Masons, bricklayers and stone workers use many tools that are common across all trades so your standard Klein levels, foldable rulers and tape measures or your standard locking pliers and clamps will do just fine in most cases. Of course, you’ll want your specialized masonry tools to be the highest quality masonry tools available, so make sure to find one that’s a high quality brand, and make sure that they’re well known for making durable tools.
Perhaps the most iconic and recognizable tools of masons are the trowel, chisel and masonry hammers. Trowels come in a lot of different varieties, but the most common would be the masonry trowel which is pointed at the end and the corner trowel which is flat at the end and obviously designed for corners and tight spots. The masonry trowel is used the most and is designed for precision spreading of mortar as a brick structure is made. The masonry trowel comes in a few different sizes, one of the most common being in the 4 ½” x 2 ¼” size. Choosing the right width and shape of the trowel is important as that helps to determine how much mortar you can use and how it spreads, key things to consider when you want to have just the right amount.
With chisels, you’ll notice there are again quite a few options. Blocking chisels are for splitting bricks and important if you want a clean cut. The width of the cutting surface helps ensure that that the cut will go across the entire width of the brick being cut, at least on relatively thin bricks. These should be used in conjunction with the heavy mashing hammer, a mallet or a standard sledge hammer. Cold chisels, besides being an Australian band, is a tool used by masons to cut through pieces of non-heated metal like rivets, bolts and other fasteners that just won’t come loose. They’re called cold chisels because they cut through metal that is not heated. The cold chisel is typically used with a ball peen or club hammer. Other chisels such as the tooth chisel, among many others, are each used for specialized tasks, so choose accordingly.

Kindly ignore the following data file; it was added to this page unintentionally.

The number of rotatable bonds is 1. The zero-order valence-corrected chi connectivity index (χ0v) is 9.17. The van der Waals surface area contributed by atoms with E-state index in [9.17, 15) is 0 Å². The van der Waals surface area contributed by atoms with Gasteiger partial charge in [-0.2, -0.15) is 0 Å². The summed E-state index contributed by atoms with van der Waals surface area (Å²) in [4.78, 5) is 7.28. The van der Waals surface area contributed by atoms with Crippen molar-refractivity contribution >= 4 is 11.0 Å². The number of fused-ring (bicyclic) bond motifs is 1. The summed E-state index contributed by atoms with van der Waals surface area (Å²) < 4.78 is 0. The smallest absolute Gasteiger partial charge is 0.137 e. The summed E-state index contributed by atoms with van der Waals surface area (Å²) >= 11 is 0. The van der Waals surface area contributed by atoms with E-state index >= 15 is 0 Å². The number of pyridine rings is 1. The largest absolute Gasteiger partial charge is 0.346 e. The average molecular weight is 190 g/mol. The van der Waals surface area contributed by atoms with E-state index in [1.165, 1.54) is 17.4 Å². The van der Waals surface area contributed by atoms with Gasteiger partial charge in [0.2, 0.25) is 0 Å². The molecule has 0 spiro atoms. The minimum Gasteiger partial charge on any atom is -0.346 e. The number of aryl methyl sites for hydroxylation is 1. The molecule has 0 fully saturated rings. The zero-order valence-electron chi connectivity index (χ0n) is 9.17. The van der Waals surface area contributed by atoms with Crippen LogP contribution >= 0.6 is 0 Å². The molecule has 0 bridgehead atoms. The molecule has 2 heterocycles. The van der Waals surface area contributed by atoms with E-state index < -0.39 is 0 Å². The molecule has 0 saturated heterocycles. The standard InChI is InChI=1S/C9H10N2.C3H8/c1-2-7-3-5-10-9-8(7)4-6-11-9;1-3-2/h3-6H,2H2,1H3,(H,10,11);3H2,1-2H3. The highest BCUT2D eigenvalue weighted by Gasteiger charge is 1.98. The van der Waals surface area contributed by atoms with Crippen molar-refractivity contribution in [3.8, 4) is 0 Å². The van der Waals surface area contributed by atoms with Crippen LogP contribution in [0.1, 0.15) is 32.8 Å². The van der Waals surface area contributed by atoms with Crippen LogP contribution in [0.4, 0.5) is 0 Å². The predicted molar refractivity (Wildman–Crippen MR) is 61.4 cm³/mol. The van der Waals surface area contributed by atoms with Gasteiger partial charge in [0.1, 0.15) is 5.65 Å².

Masons also use quite a few different hammers for everything from demolition to chiseling to chipping off small pieces of bricks. Masonry, perhaps more than any other trade, seems to have one of the widest variety of hammers. Sledge hammers and mallets will help with demolition work and will be used for striking chisels. Masonry and bricklayer hammers have a couple different functions. The edged side is used for chipping off extra stone pieces left over after splitting bricks, or perhaps even to split bricks that are small enough. It can also be used to cut bricks quickly when speed is needed. The blunt side is simply used for breaking various stone and concrete blocks or even driving nails. It’s a versatile tool that can be adapted for a lot of jobs.
While there are many other tools used for masonry, these are among the most useful and important. Getting a good start with high quality trowels, hammers and chisels will help you become a successful mason and stoneworker. As you add these to your tool box, make sure the tools you buy are ones you can depend on.